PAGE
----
Mental Health

How to Increase Mental Illness Awareness

mental illness awareness
When it comes to raising awareness for mental illness, it’s the little things we do that make a big difference in people’s lives.

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It’s Mental Illness Awareness Week in Canada and for this article, I’ll be sharing my top ten list of things we can all do to increase mental health awareness in 2019. These are things anyone can do and they take no time or money to implement.

When it comes to raising awareness for mental illness, it’s the little things we do that make a big difference in people’s lives.

Here are some ways you can raise awareness for mental illness: 

1. Parents, support your child’s psychological needs.

And, don’t act as if your child needing medication of psychological help (or both) is a weakness. When a person takes these steps, it takes courage. Be there for them instead of treating them as if they are a burden.

2. Don’t be afraid to speak up against stigma.

Speak up and don’t feel bad for doing so because you deserve to be treated with respect.

3. Learn from your biases instead of confirming them.

Ensure you are getting your information from reliable sources. A few examples of not so reliable sources are celebrities, social media, and pseudoscientific types such as health gurus. Also, remember to listen to all sides; don’t look only at things that reinforce your own beliefs.

4. Use proper language.

Remember, that saying things such as “everyone is a little ADHD” or think that being sad is the same as having clinical depression. Doing this can belittle the experiences of people who are diagnosed with mental illness. It can also make them feel shame and embarrassment.

5. Advocate for professional support.

Instead of giving unsolicited advice, advocate the value of professional help (such as doctors, therapists, and psychiatrists). Remember, just because you know someone with mental illness doesn’t mean you know more than a professional does. Regardless of how much you think you may think you know, unless you have the qualifications, you’re not qualified to be giving out diagnosis or advice.

6. Don’t feel shame (or shame another person) for taking medication.

Medication has helped millions of people to live a healthy, well-balanced life. Taking medication doesn’t make you a weak person; it makes you a person taking something to improve your life.

7. Be respectful to those living with mental illness.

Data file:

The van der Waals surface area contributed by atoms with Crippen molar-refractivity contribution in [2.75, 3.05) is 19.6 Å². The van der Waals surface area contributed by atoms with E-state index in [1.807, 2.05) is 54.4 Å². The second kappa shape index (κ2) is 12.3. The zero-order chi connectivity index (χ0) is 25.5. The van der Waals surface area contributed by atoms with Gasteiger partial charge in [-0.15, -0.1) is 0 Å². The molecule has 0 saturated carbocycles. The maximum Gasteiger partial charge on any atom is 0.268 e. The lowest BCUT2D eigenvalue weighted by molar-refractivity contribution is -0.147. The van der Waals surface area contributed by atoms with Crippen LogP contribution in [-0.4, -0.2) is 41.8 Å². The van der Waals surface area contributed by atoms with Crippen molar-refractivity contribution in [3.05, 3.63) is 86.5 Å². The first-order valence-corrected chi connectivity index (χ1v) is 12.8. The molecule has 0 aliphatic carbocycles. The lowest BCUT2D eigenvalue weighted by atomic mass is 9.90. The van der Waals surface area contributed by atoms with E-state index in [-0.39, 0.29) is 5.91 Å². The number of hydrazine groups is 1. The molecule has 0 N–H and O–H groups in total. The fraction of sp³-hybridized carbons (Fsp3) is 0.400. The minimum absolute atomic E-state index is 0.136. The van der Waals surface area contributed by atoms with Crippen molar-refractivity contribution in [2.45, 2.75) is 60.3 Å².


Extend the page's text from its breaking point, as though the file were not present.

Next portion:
Instead of saying things like “that person is a snowflake” or calling them demeaning things like “attention-seeking,” try to be respectful about the things they have overcome. Don’t act as if mental illness is a character flaw or a punchline in a joke because it’s not! Adding judgement to a person’s struggles will only make things worse, not better.

8. Take Mental Illness seriously at work.

Many workplaces don’t take mental health as seriously as they should. I think the least ignorant thing a boss said to me was, “ADHD is just an excuse; if this conversation happens again you’re fired!” Workplaces need to have a zero-tolerance policy towards managers and employees who discriminate against mental illness. They also need to do things to meet the needs of all their employees and offer things such as mental health first aid or sensitivity training for staff.

9. Be wary of social media groups.

Stay far away from social media groups that promote pseudoscientific beliefs because they are a hive for misinformation and ignorance.

10. Walk the walk (all year long)!

Last but not least, practice what you preach! Support and advocate mental health online and in real life. Even though awareness events for mental illness and suicide prevention are great for spreading the word, remember there are people who live with mental illness every day of their lives, not just during certain days or weeks. So, spread awareness and be mindful of your beliefs, attitudes, behaviour every day of the year.

“One of the things that baffles me (and there are quite a few) is how there can be so much lingering stigma with regards to mental illness, specifically bipolar disorder. In my opinion, living with manic depression takes a tremendous amount of balls. Not unlike a tour of Afghanistan (though the bombs and bullets, in this case, come from the inside). At times, being bipolar can be an all-consuming challenge, requiring a lot of stamina and even more courage, so if you’re living with this illness and functioning at all, it’s something to be proud of, not ashamed of. They should issue medals along with the steady stream of medication.”

-Carrie Fisher, Wishful Drinking

Author/Writer at Thought Catalog, Libero Magazine, Invisible illness/Beautiful Voyager, and TotallyADD. I'm also a trained peer supporter.

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